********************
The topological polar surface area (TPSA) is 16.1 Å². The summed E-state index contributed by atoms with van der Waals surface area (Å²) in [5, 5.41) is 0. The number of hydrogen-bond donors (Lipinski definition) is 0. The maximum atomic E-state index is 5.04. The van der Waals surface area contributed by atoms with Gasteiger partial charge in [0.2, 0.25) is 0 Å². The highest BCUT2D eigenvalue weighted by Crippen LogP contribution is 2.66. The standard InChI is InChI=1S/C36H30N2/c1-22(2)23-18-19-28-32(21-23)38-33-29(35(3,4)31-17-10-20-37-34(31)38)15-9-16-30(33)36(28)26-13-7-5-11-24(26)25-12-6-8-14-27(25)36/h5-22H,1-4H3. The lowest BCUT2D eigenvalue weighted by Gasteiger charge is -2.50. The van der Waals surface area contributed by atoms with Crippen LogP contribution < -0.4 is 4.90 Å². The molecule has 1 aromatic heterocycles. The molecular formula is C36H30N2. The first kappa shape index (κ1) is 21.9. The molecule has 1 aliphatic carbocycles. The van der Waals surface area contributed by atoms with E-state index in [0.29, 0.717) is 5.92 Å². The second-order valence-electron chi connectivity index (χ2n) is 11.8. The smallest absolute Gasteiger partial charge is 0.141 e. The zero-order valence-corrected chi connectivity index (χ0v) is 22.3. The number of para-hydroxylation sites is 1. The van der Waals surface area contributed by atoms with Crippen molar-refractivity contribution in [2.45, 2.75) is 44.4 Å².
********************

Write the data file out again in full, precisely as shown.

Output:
The topological polar surface area (TPSA) is 16.1 Å². The summed E-state index contributed by atoms with van der Waals surface area (Å²) in [5, 5.41) is 0. The number of hydrogen-bond donors (Lipinski definition) is 0. The maximum atomic E-state index is 5.04. The van der Waals surface area contributed by atoms with Gasteiger partial charge in [0.2, 0.25) is 0 Å². The highest BCUT2D eigenvalue weighted by Crippen LogP contribution is 2.66. The standard InChI is InChI=1S/C36H30N2/c1-22(2)23-18-19-28-32(21-23)38-33-29(35(3,4)31-17-10-20-37-34(31)38)15-9-16-30(33)36(28)26-13-7-5-11-24(26)25-12-6-8-14-27(25)36/h5-22H,1-4H3. The lowest BCUT2D eigenvalue weighted by Gasteiger charge is -2.50. The van der Waals surface area contributed by atoms with Crippen LogP contribution < -0.4 is 4.90 Å². The molecule has 1 aromatic heterocycles. The molecular formula is C36H30N2. The first kappa shape index (κ1) is 21.9. The molecule has 1 aliphatic carbocycles. The van der Waals surface area contributed by atoms with E-state index in [0.29, 0.717) is 5.92 Å². The second-order valence-electron chi connectivity index (χ2n) is 11.8. The smallest absolute Gasteiger partial charge is 0.141 e. The zero-order valence-corrected chi connectivity index (χ0v) is 22.3. The number of para-hydroxylation sites is 1. The van der Waals surface area contributed by atoms with Crippen molar-refractivity contribution in [2.45, 2.75) is 44.4 Å².